The World Grand Prix is a major darts tournament that has been running since 1998. It is organized by the PDC. The tournament is held in Morningside Arena, Leicester.
The tournament is 1.91because it uses a double-start format, which means that players have to start and finish each leg with a double or the bullseye. This makes the game more challenging and exciting for both the players and the fans.
The prize money for the tournament has also increased from £100,000 in 1998 to £600,000 in 2022. The winner of the tournament receives £150,000 and a troph.
The most successful player in the history of the World Grand Prix is Phil Taylor, who has won the title 11 times, including six consecutive wins from 2008 to 2013. However, he has also been eliminated in the first round five times, showing the unpredictability of the tournament.
The current champion is Michael van Gerwen, who won his sixth World Grand Prix title in 2022 by defeating Nathan Aspinall 5-3 in the final.
The World Grand Prix is one of the most prestigious and popular events in the darts calendar,
Format World Grand Prix
- Straight knock-out event with 32 players.
- Double in-Double Out: The tournament uses a double-start format, which means that players have to start and finish each leg with a double or the bullseye. This makes the game more challenging.
- The matches are played in sets, with each set being the best of five legs (first to three).
The number of sets required to win a match increases as the tournament progresses:
- First round: Best of three sets
- Second round: Best of five sets
- Quarter-finals: Best of five sets
- Semi-finals: Best of seven sets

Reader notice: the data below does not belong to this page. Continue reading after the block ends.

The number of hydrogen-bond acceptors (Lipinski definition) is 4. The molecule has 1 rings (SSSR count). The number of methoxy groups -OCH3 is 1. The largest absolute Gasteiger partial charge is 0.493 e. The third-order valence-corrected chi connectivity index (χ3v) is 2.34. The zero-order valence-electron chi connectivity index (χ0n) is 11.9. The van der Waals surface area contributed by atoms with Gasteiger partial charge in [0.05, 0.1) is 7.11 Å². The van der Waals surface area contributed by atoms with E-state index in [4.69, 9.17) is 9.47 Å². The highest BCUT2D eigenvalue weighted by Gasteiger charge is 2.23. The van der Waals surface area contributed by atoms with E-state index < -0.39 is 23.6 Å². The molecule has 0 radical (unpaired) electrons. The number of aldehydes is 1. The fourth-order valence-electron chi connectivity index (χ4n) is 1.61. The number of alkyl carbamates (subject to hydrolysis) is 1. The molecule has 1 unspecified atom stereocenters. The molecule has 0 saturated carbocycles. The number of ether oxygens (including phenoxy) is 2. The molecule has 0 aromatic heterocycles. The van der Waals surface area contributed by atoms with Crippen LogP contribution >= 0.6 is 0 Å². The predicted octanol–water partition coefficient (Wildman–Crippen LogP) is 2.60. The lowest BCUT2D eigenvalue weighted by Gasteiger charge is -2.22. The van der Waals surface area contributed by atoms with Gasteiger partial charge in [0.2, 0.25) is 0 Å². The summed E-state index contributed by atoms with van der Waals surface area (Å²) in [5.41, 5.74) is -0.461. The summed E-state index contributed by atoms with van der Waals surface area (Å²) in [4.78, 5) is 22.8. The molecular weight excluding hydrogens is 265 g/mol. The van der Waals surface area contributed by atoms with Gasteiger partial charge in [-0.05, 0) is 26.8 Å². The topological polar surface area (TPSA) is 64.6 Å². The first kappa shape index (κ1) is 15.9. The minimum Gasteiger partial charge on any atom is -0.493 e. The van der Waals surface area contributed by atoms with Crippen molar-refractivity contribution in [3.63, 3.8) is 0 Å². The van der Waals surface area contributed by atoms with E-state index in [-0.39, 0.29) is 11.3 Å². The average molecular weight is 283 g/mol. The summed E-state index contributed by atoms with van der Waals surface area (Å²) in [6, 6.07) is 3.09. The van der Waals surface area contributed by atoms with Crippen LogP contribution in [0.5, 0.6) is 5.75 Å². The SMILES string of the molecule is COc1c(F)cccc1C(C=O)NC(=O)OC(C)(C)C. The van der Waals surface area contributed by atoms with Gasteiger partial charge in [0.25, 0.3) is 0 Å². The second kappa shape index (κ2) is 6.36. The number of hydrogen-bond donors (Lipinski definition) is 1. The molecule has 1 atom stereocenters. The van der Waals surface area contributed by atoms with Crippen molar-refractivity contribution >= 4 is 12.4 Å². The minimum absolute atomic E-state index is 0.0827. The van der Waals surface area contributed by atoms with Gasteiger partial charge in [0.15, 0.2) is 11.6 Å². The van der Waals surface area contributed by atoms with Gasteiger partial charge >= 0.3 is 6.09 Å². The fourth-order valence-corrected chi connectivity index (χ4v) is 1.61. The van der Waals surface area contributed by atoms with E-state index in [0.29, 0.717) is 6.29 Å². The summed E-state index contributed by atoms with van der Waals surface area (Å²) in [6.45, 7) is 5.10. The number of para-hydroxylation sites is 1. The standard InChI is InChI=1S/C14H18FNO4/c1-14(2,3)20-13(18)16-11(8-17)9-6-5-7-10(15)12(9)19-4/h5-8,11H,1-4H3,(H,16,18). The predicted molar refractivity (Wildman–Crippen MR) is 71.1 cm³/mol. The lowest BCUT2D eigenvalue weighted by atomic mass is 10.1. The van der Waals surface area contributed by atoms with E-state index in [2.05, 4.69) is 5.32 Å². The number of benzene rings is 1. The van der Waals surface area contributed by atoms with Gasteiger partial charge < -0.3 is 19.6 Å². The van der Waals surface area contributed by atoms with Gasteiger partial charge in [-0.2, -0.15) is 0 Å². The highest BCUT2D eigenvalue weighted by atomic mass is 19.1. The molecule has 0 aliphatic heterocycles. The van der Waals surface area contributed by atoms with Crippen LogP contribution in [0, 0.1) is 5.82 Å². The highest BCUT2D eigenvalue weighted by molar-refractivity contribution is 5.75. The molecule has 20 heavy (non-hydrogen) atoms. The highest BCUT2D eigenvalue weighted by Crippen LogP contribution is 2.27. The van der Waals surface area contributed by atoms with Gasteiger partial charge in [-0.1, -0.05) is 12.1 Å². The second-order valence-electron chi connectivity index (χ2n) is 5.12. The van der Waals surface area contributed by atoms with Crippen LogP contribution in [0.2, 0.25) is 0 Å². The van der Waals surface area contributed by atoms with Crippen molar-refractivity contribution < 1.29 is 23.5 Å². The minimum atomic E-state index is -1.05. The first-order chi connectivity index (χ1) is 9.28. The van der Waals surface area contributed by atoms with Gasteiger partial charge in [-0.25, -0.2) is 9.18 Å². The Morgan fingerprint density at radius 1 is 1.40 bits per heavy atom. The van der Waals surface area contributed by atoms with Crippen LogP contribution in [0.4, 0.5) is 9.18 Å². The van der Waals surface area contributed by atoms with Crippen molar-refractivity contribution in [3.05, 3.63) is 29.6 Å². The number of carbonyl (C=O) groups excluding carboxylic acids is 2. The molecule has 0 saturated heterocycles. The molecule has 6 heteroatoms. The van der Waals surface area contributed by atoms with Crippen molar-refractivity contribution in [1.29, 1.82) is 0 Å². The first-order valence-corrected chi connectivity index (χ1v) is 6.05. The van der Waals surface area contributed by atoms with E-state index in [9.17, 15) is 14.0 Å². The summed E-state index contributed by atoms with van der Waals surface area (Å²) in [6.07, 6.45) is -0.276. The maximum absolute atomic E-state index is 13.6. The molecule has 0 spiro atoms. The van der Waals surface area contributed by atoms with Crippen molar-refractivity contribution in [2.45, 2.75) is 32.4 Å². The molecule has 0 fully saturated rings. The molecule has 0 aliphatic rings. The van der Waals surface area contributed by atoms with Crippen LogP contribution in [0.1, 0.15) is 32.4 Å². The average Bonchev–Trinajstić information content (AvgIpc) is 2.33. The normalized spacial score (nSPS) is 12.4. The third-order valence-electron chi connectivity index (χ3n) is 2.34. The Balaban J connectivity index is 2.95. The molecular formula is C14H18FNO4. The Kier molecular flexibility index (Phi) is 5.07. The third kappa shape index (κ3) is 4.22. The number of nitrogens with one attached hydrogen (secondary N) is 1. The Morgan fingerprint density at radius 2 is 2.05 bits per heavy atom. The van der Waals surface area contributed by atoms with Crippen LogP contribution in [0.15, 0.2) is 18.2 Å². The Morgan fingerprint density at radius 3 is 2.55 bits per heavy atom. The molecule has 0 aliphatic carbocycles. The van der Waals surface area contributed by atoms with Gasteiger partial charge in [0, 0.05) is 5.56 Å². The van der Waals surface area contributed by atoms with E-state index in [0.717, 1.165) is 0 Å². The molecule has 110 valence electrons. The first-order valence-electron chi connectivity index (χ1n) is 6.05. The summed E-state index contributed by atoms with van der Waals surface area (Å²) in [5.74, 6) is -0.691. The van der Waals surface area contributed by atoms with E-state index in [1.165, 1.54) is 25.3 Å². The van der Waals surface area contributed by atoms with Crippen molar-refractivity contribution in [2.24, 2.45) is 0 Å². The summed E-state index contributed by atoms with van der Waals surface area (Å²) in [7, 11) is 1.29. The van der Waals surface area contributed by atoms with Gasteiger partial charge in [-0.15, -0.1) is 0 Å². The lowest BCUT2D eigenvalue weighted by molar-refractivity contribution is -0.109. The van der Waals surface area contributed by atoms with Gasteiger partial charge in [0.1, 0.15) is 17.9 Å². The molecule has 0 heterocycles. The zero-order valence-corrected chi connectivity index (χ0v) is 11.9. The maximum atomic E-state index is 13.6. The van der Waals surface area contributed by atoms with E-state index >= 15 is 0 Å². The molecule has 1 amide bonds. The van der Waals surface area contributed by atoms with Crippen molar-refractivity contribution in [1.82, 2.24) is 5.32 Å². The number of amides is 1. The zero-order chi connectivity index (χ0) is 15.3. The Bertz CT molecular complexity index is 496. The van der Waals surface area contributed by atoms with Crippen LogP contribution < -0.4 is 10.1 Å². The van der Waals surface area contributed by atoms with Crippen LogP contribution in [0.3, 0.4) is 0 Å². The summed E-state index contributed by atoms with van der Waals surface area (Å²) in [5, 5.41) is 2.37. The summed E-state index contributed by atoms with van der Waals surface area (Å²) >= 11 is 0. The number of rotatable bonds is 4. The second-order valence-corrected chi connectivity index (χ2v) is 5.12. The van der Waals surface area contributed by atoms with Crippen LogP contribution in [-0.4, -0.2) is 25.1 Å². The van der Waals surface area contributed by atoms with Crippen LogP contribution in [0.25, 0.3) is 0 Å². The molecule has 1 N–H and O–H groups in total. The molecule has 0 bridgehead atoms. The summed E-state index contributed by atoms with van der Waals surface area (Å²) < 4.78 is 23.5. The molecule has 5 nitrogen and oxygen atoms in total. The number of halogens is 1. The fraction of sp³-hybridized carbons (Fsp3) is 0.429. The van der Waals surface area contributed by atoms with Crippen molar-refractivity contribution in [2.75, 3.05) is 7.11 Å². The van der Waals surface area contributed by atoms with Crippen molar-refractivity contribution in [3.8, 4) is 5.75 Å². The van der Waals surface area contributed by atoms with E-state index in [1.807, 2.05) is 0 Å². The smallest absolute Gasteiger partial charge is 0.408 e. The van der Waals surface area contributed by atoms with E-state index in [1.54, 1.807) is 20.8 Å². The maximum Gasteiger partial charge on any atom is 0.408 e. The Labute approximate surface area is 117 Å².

- Final: Best of nine sets
- The prize money for the tournament is £600,000,
with the winner taking home £150,00.
- The current champion is Michael van Gerwen, who won his sixth World Grand Prix title in 2022 by defeating Nathan Aspinall 5-3 in the final.
Odds World Grand Prix 2023 – First Round
- Michael Smith (1.40) vs Callan Rydz (3.00)
- Dirk van Duijvenbode (1.41) vs Brendan Dolan (2.88)
- Rob Cross (1.44 vs Andrew Gilding (2.75)
- Jose de Sousa (2.30) vs Gary Anderson (1.60)
- Gerwyn Price (1.33) vs Danny Noppert (3.40)
- Krzysztof Ratajski (1.91) vs James Wade (1.91)
- Nathan Aspinall (1.57) vs Stephen Bunting (2.40)
- Martin Schindler (1.91) vs Raymond van Barneveld (1.91)
- Michael van Gerwen (1.41) vs Josh Rock (2.85)
- Dimitri Van den Bergh (1.91) vs Chris Dobey (1.91)
- Jonny Clayton (1.91) vs Ross Smith (1.91)
- Joe Cullen (1.40) vs Mike De Decker (3.00)
- Peter Wright (1.73) vs Gabriel Clemens (2.10)
- Damon Heta (1.80) vs Ryan Searle (2.10)
- Luke Humphries (1.40) vs Daryl Gurney (2.85)
- Dave Chisnall (1.44) vs Luke Woodhouse (2.75)
Please note that the odds may change over time and vary from different sources. Please gamble responsibly and only bet what you can afford to lose. Good luck!
THE ONLY 9-DARTER IN THE HISTORY OF THE GRAND PRIX
Dolan’s 9-darter was a historic achievement in the sport of darts, as he was the first player to hit a perfect leg in a double-start format. This means that he had to start and finish each leg with a double or the bullseye, which is more difficult than the standard format where players can start with any number.
Dolan hit his 9-darter in the 2011 World Grand Prix against James Wade, a two-time champion of the event. Dolan started the leg with a double 20, followed by two treble 20s. He then hit another double 20, followed by a treble 19 and a treble 16. He finished the leg with a bullseye, scoring 501 points in nine darts.
The crowd and the commentators were amazed by his feat, and Dolan celebrated by raising his arms and smiling. He became known as “The History Maker” for his 9-darter, which earned him a £5,000 bonus. He also reached the final of the tournament, where he lost to Phil Taylor.